Tips for Conquering Call Reluctance

Of all the reasons salespeople come to me for coaching, call reluctance is one of the most common. Every single salesperson I know—myself included—has suffered from it at some point or another.

Call Reluctance - Looking at a phone

It’s important to realize that call reluctance is a real, legitimate feeling. You’re not making it up, and you’re not crazy for feeling this way. You can get past it, and it doesn’t have to be something you fight forever. I’ve got a few methods to help you kick call reluctance for good.

Call reluctance is the fear (or hesitation) of picking up the phone and dialing. You may not even recognize it as an outright feeling of dread—sometimes the creative avoidance just kicks in and keeps inventing other things to do; you look up hours later and your dial time has evaporated.

I’ve seen every excuse not to pick up the phone. Even when ordering takeout, some people don’t want to be the one to call the restaurant (I watched my husband click around a restaurant’s website for 10 minutes last week, hoping that an online order button would magically appear!).

Most of us don’t order pizzas for a living, but being a salesperson means we must talk to people on the phone. So getting past this roadblock is vital if you want to succeed in sales.

I’ve found that getting to the root of your reluctance is the first step to eliminating it. What is the reason you don’t want to make the call in the first place? Usually, the reason is some level of fear that you’re not willing to confront, like your lack of preparation or fear of rejection.

Attack Call Reluctance with Abundance

By far, the number one way to eliminate call reluctance (or lack of preparation) is to build a long, healthy list of names to call. Set aside an hour or two each week where you don’t dial, you just work on building your list (try the Google map technique if you need a quick start). Do all the research necessary on each prospect, and then add their name to your dial list.

Dialing a name right when you research it can create a bad habit and crush your momentum (most won’t answer the first time you call). However, when you have a healthy list of 100 names to dial, you’re more likely to keep your flow and dial for your allotted time block. If this prospect doesn’t answer (or even worse—she answers but blows you off), who cares? You have 99 more numbers to call. It creates a dial, dial, dial mentality—and that’s what you want!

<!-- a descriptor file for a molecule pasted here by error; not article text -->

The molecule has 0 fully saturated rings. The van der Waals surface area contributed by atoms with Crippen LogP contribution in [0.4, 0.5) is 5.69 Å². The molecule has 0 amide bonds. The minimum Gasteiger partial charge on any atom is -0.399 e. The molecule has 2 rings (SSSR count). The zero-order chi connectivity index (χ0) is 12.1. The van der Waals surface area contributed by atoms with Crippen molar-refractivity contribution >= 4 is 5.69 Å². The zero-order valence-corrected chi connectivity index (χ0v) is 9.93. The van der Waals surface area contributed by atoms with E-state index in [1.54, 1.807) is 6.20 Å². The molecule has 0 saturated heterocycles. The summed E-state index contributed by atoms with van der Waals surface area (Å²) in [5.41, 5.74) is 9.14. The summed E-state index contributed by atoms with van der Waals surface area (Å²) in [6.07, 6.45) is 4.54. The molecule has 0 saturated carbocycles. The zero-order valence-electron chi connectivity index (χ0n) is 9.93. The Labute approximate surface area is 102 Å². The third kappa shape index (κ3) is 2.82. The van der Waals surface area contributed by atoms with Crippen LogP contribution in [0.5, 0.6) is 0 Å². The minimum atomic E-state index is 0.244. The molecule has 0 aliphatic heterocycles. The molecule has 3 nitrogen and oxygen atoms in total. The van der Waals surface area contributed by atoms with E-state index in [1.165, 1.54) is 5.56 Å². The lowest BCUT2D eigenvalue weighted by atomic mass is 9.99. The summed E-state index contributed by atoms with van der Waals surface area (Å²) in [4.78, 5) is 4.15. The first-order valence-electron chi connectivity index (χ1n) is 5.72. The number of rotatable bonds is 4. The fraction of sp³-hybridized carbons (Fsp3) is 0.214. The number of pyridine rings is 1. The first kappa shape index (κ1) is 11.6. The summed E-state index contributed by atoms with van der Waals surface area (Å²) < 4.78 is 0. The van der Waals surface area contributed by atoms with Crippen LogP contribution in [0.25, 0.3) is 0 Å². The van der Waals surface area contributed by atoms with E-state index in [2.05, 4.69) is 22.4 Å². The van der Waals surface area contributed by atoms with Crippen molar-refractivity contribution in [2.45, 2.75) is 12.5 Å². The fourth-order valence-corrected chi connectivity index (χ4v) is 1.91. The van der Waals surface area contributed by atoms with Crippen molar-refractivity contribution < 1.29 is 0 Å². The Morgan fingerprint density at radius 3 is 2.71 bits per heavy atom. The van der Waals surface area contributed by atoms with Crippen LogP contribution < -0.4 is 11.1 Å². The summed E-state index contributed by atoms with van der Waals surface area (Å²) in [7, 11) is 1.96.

And by the way, I always put the names of my most recent referrals at the TOP of the list. If I get a hot referral on Monday and my next block of dial time is Tuesday morning, I find myself excitedly looking forward to my next opportunity to dial (the exact opposite of call reluctance)!

Don’t Let the Past Dictate Your Future

Fear of rejection is tough. I’m guessing you had a harsh “no” once that still lingers in the back of your mind (I did—I refer to him as Mr. No Joy). It’s all too easy to dwell on the bad experiences; instead, work on visualizing your success. Imagine that the person you’re calling wants to talk, and therefore they’re not going to be rude. When you do encounter a jerk, send them on their way, and wish them peace. And remember: their bad attitude has nothing to do with you.

If a prospect answers the phone and barks at you that they’re in a meeting, that’s not your fault, either—they shouldn’t have picked up the phone! Let it roll off your back. If you don’t, it could impact your future interactions and feed into your call reluctance.

Incentives, Rewards, and Loss

Finally, if you’ve tried everything and still can’t motivate yourself to dial, then create a way to incentivize yourself. Give yourself a goal for the session, and reward yourself when you hit it. I’ve used money, M&Ms, or a new clutch to motivate myself into dialing.

Researchers have shown us that loss avoidance can be even stronger than the desire to gain something. You can use this to your advantage, too: if you create a goal to call 100 prospects this week, go to the bank, get one hundred one-dollar bills out of your account, and put them on your desk. Every time you make a dial, pull one dollar out of the stack and put it into an envelope.

If you make all 100 calls by the end of the week, you’ve got $100 to spend on anything you want! But if you only make 20 dials, you get the $20 in the envelope, and the remaining $80 has to be donated to a charity you don’t agree with or your alma mater’s biggest rival. You’re punishing yourself a little, yes, but it can be a really eye-opening exercise.

I know firsthand that it’s hard to get over call reluctance. But you can do it. This is the line between being “average” and being a “rockstar.”

Top producers are the ones who break down this wall and move past it. Call reluctance won’t go away on its own, and you won’t grow out of it. You’ve got to be intentional and attack it.

Until next time—go sell some stuff!

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